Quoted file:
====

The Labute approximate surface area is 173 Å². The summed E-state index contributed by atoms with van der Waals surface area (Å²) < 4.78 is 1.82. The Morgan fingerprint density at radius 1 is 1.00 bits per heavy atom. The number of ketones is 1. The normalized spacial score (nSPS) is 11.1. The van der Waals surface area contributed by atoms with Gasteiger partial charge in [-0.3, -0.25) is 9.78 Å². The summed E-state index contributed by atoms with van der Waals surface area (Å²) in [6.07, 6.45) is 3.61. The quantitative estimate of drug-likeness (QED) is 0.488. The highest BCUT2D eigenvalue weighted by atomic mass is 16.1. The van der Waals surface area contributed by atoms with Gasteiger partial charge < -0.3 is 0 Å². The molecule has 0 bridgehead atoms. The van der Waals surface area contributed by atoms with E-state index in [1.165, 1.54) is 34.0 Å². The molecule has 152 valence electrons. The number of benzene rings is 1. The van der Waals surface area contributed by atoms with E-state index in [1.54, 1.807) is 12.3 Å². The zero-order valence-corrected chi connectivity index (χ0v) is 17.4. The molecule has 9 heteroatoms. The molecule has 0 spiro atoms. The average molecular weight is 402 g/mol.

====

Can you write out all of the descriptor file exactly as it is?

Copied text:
The Labute approximate surface area is 173 Å². The summed E-state index contributed by atoms with van der Waals surface area (Å²) < 4.78 is 1.82. The Morgan fingerprint density at radius 1 is 1.00 bits per heavy atom. The number of ketones is 1. The normalized spacial score (nSPS) is 11.1. The van der Waals surface area contributed by atoms with Gasteiger partial charge in [-0.3, -0.25) is 9.78 Å². The summed E-state index contributed by atoms with van der Waals surface area (Å²) in [6.07, 6.45) is 3.61. The quantitative estimate of drug-likeness (QED) is 0.488. The highest BCUT2D eigenvalue weighted by atomic mass is 16.1. The van der Waals surface area contributed by atoms with Gasteiger partial charge < -0.3 is 0 Å². The molecule has 0 bridgehead atoms. The van der Waals surface area contributed by atoms with E-state index in [1.165, 1.54) is 34.0 Å². The molecule has 152 valence electrons. The number of benzene rings is 1. The van der Waals surface area contributed by atoms with E-state index in [1.54, 1.807) is 12.3 Å². The zero-order valence-corrected chi connectivity index (χ0v) is 17.4. The molecule has 9 heteroatoms. The molecule has 0 spiro atoms. The average molecular weight is 402 g/mol.